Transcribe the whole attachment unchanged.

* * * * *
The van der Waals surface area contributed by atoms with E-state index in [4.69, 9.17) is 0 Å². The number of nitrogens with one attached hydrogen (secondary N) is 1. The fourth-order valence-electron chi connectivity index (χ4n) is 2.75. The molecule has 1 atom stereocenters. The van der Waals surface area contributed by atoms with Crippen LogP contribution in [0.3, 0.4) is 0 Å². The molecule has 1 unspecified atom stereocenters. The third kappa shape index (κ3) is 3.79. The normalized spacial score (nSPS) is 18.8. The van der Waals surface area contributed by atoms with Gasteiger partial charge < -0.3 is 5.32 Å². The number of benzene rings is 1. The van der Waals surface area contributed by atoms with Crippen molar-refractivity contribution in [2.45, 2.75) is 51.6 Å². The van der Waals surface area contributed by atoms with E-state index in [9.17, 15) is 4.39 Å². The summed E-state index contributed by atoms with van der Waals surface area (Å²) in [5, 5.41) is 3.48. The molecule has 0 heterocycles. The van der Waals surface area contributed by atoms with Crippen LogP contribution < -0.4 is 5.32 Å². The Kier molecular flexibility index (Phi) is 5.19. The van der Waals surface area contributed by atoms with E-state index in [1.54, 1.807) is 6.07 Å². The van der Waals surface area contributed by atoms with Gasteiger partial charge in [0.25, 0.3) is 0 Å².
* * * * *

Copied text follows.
The van der Waals surface area contributed by atoms with E-state index in [4.69, 9.17) is 0 Å². The number of nitrogens with one attached hydrogen (secondary N) is 1. The fourth-order valence-electron chi connectivity index (χ4n) is 2.75. The molecule has 1 atom stereocenters. The van der Waals surface area contributed by atoms with Crippen LogP contribution in [0.3, 0.4) is 0 Å². The molecule has 1 unspecified atom stereocenters. The third kappa shape index (κ3) is 3.79. The normalized spacial score (nSPS) is 18.8. The van der Waals surface area contributed by atoms with Gasteiger partial charge < -0.3 is 5.32 Å². The number of benzene rings is 1. The van der Waals surface area contributed by atoms with Crippen molar-refractivity contribution in [2.45, 2.75) is 51.6 Å². The van der Waals surface area contributed by atoms with E-state index in [9.17, 15) is 4.39 Å². The summed E-state index contributed by atoms with van der Waals surface area (Å²) in [5, 5.41) is 3.48. The molecule has 0 heterocycles. The van der Waals surface area contributed by atoms with Crippen LogP contribution < -0.4 is 5.32 Å². The Kier molecular flexibility index (Phi) is 5.19. The van der Waals surface area contributed by atoms with E-state index in [1.54, 1.807) is 6.07 Å². The van der Waals surface area contributed by atoms with Gasteiger partial charge in [0.25, 0.3) is 0 Å².